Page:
Planning Your Holiday SEM Campaign
By: Nick Guastella, Bruce Clay, Inc., July 2006
For many e-commerce sites, and especially for online retailers, the year-end holiday season is the most critical six-to-eight-week selling period of the entire year.
Each year, planning your holiday search engine marketing (SEM) campaign becomes more competitive and increasingly challenging as marketers realize the effectiveness of online advertising. The two most successful online advertising strategies are SEM and display ads. Marketers gain an advantage when they conduct both SEM and banner ad campaigns concurrently.
Display Ads plus Search Ads Yield More Conversions
Atlas Institute reports that displaying banner ads alongside your SEM listings will improve your campaign results. The study tracked 1.8 million users who were exposed to SEM ads and display ads from eleven advertisers. Of the eleven campaigns, eight saw a 20 to 65 percent lift due to the combination of search and display ads. The average lift in conversions for all eleven campaigns was 22 percent.
Rise in Keyword Prices
Come autumn, keyword prices will begin to rise. Historically, prices start increasing slightly in September, with the crest of the curve coming about the second week of December. By late October or early November, many marketers begin to realize how important holiday sales are and will start frantically buying keywords through Google AdWords, Yahoo Search Marketing and Microsoft AdCenter, as well as many of the second tier pay-per-click (PPC) search engines.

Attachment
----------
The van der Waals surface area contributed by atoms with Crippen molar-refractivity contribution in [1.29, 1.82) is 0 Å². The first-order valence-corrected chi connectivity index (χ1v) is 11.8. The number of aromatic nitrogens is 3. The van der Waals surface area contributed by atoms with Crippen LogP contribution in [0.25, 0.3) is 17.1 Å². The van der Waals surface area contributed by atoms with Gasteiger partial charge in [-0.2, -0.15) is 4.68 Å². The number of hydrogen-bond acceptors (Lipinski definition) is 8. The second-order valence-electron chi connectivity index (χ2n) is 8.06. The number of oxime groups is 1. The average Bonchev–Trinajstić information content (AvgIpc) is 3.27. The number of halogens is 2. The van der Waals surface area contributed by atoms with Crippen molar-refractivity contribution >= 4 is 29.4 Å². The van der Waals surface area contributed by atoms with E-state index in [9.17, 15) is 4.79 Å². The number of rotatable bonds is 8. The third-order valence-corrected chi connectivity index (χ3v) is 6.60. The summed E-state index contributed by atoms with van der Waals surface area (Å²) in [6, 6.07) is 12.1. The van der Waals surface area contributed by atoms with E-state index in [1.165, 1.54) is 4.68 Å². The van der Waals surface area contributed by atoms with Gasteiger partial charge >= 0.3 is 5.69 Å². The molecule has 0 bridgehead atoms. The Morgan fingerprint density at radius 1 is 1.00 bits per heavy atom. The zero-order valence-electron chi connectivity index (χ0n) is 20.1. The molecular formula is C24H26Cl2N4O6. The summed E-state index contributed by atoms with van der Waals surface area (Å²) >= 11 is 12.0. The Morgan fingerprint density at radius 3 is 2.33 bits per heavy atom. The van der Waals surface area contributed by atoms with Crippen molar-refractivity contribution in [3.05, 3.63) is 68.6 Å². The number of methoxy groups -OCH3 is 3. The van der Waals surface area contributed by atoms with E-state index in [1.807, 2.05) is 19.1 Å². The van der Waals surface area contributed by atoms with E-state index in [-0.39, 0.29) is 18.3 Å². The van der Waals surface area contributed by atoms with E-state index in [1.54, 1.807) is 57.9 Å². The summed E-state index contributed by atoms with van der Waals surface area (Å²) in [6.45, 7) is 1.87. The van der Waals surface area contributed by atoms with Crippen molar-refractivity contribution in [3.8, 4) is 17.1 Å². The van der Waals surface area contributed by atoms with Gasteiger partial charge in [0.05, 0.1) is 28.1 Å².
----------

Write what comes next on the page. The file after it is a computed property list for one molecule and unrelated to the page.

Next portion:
One of the reasons for the sudden rise in keyword pricing is that smaller companies that do not advertise regularly throughout the year concentrate the bulk of their ad budget on the winter holiday season. These marketers typically do not test their ads or analyze results. They simply hope for the best by throwing money at PPC advertising, believing that it is an easy way to get instant sales. Never mind that they may not get the best ROI.
Savvy marketers know better--creating and following an orderly SEM plan is the only way to get a good return on your ad spend.
Smart marketers start thinking about holiday marketing plans in August. It is easy to put this off because you know it's still early, but you don't want to wait too long. When you don't plan in advance, you can end up spending too much for traffic that doesn't convert well. Thorough, advance planning will give you a well-tested campaign that will generate maximum profits during those six to eight weeks when it matters the most.
Create a Holiday Schedule
Starting in August, create a holiday schedule that fits in with your day-to-day operations. Guidelines are suggested below.
Define your goals and establish the metrics for success. This process is crucial for any marketing campaign and especially for a seasonal SEM campaign.
Conduct research to identify the terms that will deliver prospects motivated to convert. Then, set up your analytics tracking to show results down to the keyword level. Start testing the first round in August; that's when the early birds begin searching for the perfect gift. You can use this preliminary data to start fine-tuning as the pre-holiday season gets underway.